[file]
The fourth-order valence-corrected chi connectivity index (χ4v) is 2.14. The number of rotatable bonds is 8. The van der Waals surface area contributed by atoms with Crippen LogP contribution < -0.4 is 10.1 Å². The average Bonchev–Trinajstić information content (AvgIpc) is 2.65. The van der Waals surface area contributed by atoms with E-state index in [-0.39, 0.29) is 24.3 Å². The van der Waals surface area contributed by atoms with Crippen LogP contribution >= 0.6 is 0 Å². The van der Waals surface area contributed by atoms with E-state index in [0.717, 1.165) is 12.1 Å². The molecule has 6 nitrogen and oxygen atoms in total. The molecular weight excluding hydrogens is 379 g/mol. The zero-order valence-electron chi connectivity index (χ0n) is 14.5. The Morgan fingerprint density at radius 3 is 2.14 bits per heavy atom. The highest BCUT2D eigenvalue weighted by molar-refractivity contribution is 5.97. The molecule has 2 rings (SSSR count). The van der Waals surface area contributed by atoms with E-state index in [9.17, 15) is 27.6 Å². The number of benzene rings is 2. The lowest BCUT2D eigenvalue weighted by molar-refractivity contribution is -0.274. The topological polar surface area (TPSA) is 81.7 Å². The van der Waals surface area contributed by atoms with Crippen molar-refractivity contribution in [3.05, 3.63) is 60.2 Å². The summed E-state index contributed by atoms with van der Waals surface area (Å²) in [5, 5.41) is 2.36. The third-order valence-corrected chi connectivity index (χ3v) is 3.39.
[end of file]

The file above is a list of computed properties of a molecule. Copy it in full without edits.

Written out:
The fourth-order valence-corrected chi connectivity index (χ4v) is 2.14. The number of rotatable bonds is 8. The van der Waals surface area contributed by atoms with Crippen LogP contribution < -0.4 is 10.1 Å². The average Bonchev–Trinajstić information content (AvgIpc) is 2.65. The van der Waals surface area contributed by atoms with E-state index in [-0.39, 0.29) is 24.3 Å². The van der Waals surface area contributed by atoms with Crippen LogP contribution >= 0.6 is 0 Å². The van der Waals surface area contributed by atoms with E-state index in [0.717, 1.165) is 12.1 Å². The molecule has 6 nitrogen and oxygen atoms in total. The molecular weight excluding hydrogens is 379 g/mol. The zero-order valence-electron chi connectivity index (χ0n) is 14.5. The Morgan fingerprint density at radius 3 is 2.14 bits per heavy atom. The highest BCUT2D eigenvalue weighted by molar-refractivity contribution is 5.97. The molecule has 2 rings (SSSR count). The van der Waals surface area contributed by atoms with E-state index in [9.17, 15) is 27.6 Å². The number of benzene rings is 2. The lowest BCUT2D eigenvalue weighted by molar-refractivity contribution is -0.274. The topological polar surface area (TPSA) is 81.7 Å². The van der Waals surface area contributed by atoms with Crippen molar-refractivity contribution in [3.05, 3.63) is 60.2 Å². The summed E-state index contributed by atoms with van der Waals surface area (Å²) in [5, 5.41) is 2.36. The third-order valence-corrected chi connectivity index (χ3v) is 3.39.